A government-run Chinese paper posted the below video to its Twitter account showing people patiently waiting in chest-deep murky water for rescue as floodwaters apparently rise all around them:
The region where this occurred apparently received its highest-ever amount of rain in a single day, resulting in widespread devastation, much like what is also being reported out of Germany where flooding is causing massive damage.
The below video offers another look outside of a subway train as floodwaters rush along like a giant muddy river below ground:
According to the BBC, rescue crews have been busily working to extract as many people as they can from flooded subway tubes before water levels reach too high a level for survival. The process has reportedly been a challenge, to say the least.
The below video shows some of the flooding in Germany, as a torrential river flows at high speed through an old city street:
In China, loss of life is being reported all over the place as area residents get swept away in the rushing floodwaters. The below video (viewer discretion is advised) shows various scenes that people captured of people being swept away, cars sinking beneath the surface, and even a street collapsing as people fall into it:
One Chinese person uploaded a video to Twitter showing an aluminum factory exploding like some kind of nuclear fireworks show, allegedly due to the flooding – watch below:
The People's Liberation Army is also warning that the Yihetan Dam in the center of China "could collapse at any time" due to unprecedented water flow that caused substantial damage to its structure.
The worst part is that the rains have not stopped and are expected to continue for at least another 24 hours, which will result in even more damage and loss of life. When will it end, many are now wondering?
Last summer, the Three Gorges Dam in China's Hubei province was on the verge of bursting due to similarly excessive rains that caused the structure to become "deformed slightly," according to the Chinese Communist Party (CCP).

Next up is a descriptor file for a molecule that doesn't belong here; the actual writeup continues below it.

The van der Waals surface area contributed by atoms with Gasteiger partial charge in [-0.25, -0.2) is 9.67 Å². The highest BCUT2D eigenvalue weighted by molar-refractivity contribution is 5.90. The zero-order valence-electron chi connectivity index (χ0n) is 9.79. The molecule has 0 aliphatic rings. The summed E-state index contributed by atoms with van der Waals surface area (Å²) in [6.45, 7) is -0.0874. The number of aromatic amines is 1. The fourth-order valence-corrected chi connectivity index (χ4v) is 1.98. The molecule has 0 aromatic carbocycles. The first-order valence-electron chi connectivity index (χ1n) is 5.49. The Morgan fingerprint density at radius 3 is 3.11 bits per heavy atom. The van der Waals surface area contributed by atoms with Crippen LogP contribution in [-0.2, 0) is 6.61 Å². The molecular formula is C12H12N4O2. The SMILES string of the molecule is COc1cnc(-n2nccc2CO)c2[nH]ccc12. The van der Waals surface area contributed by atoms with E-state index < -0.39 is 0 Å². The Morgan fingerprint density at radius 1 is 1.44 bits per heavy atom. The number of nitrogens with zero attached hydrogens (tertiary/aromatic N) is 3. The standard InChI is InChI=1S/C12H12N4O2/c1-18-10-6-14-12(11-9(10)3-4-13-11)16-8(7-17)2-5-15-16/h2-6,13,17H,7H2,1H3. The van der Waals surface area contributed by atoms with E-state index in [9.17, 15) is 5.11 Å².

The largest dam in the world, the Three Gorges Dam reached its highest level ever since it first opened back in 2003. It is still operating, but nobody really knows for how long as the rain situation in China intensifies.
Heavy rainfall between July 9-11 caused a substantial rise in the water level of the Yangtze River, which feeds into the reservoir behind the Three Gorges Dam. At the time, the dam was receiving a daily inflow of water of up to 10,000 cubic meters per second.
"China's massive Three Gorges Dam is showing signs of failing and 400 million people living downstream wouldn't stand a chance if it collapsed," one Infowars commenter warned about that situation.
As for Zhengzhou, we should know in the coming days the extent of the damage caused by the flooding that is taking place there, which has already left the city substantially devastated.
"Last year China had floods that inundated between 9 and 13 million acres of farmland," wrote another.
"This past May they had earthquakes of 6.1 and 7.3, although we never saw any damage reports – no surprise there. This month they've had flooding in 20 of 27 provinces and dams are being threatened, including reports of the Three Gorges Dam leaking and deforming under the pressure of all of the water."
The latest news stories about ongoing catastrophes around the world can be found at Collapse.news.
Sources for this article include: